Electronics 1) Basic AC circuit theory: introduction of frequency response (magnitude and phase) of passive circuits. Introduction of Laplace notation (s = d/dt = jw) for system transfer functions. 2) Feedback amplifiers, detailed operational amplifier characteristics (e.g. GBP, phase shift, slew rate). Op Amp circuit designs: amplifiers, integrators, differentiators, simple first order filters (low, high and band pass). Comparison of time and frequency domain analysis of signals and circuits. 3) Review of power supply design. Voltage regulation and protection diodes. 4) Active filter circuit analysis and design, effects of damping (Chebyshev, Butterworth and Bessel), comparison of transfer functions with mechanical system analogies. 5) D to A converters (binary weighted, R-2R ladder). A to D converters (successive approximation, tracking, integrating, examples of algorithm implementation in hardware and software). Introduction to sampling and aliasing. 6) Digital circuits: analysis of CMOS circuits. Combinational circuit design. Introduction to microprocessors, memories and common digital devices. Interface circuits, relays etc. 7) Sequential logic: Design of simple counters and state machines. 8) Algorithmic State Machine design. Use of high level description languages for combinational and sequential logic design. Examples of decoders, counters, stepper motor driver etc. Motors and Drives 9) Motor Speed Control: a) review of electric machine types and torque speed characteristics b) Introduction to power electronic switches and their control c) Introduction to variable speed drives Control 10) Linear systems theory: a) Mathematical modelling of physical systems b) review of time domain analysis of linear systems dynamics c) stability, performance measures and design process d) example control systems 11) System Representation in the s-domain a) the Laplace transform and system transfer function, b) free/forced behaviour and the characteristic equation, c) system poles and zeros, relative and absolute stability, root loci, d) steady-state error and the final value theorem. 12) Closed-loop control systems a) open/closed loop transfer function definitions, b) performance measures in control system design, c) PID control system definitions and characteristics. d) control system design examples, e) stability in the s-domain, the Root locus method, 13) Frequency response of linear systems a) sinusoidal excitation and Fourier Series, b) forecasting gain and phase, the frequency response function c) graphical representation of frequency response, Bode plots.

Learning and Teaching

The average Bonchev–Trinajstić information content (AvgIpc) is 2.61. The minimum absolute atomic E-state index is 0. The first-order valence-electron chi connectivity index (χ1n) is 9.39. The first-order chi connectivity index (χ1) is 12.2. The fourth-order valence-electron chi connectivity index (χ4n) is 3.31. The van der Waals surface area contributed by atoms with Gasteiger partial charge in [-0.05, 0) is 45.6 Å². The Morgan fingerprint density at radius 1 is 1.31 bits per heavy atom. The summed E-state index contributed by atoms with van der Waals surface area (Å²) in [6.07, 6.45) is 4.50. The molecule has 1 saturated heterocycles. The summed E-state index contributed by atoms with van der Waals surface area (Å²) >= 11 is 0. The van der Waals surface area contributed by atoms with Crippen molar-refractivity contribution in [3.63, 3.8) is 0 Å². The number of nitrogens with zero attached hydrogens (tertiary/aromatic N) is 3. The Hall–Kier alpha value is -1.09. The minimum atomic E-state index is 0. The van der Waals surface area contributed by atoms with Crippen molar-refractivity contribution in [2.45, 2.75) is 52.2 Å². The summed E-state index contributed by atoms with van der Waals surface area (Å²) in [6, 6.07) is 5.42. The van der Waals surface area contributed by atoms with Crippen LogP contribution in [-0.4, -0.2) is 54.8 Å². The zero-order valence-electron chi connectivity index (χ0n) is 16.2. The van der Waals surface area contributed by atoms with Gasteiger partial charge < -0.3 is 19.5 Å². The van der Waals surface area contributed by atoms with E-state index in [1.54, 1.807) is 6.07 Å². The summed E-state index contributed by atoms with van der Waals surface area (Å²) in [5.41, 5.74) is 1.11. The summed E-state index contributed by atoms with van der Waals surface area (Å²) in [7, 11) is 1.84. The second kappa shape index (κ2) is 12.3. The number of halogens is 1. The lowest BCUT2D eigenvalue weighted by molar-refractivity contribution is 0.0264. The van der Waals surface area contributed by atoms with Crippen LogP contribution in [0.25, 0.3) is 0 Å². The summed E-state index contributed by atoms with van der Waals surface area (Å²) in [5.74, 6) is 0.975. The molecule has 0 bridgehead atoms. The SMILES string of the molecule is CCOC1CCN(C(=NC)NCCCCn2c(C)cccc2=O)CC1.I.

Teaching and learning methods

The teaching methods employed in the delivery of this module include: • Lectures, tutorial problems, question sheets, worked examples. • Supervision for problem solving classes supporting lecture materials. • Laboratory exercises and reporting The learning activities include: • Individual reading of background material and course texts, plus work on examples, supported by examples in lectures. • In-class tests and other formative computer based assessments covering core techniques and principles. • Problem solving supervision

TypeHours
Revision22
Completion of assessment task8
Preparation for scheduled sessions2
Lecture36
Tutorial4
Practical classes and workshops6
Wider reading or practice72
Total study time150

Resources & Reading list

Neil Storey (2009). Electronics - A Systems Approach, 4th Ed.. 

Edward Hughes (2005). Hughes Electrical and Electronics Technology’, 9th Ed.. 

C. L. Phillips and R. D. Harbor (2000). Feedback Control Systems, 4th Ed.. 

N.S. Nise (2000). Control System Engineering, 3rd Ed.. 

Assessment

Assessment Strategy

Feedback on in-class tests and other formative computer based assessments. Verbal feedback in lectures on tests/assignments. Discussions in tutorials and lab classes.

Formative

A lab report

Summative

MethodPercentage contribution
Exam 100%

Referral

MethodPercentage contribution
Exam  (120 minutes) 100%

Repeat Information

Repeat type: Internal & External

Linked modules

Pre-requisite module/s: FEEG1004 Electrical and Electronic Systems

Costs

Costs associated with this module

Students are responsible for meeting the cost of essential textbooks, and of producing such essays, assignments, laboratory reports and dissertations as are required to fulfil the academic requirements for each programme of study.

In addition to this, students registered for this module typically also have to pay for:

Please also ensure you read the section on additional costs in the University’s Fees, Charges and Expenses Regulations in the University Calendar available at www.calendar.soton.ac.uk.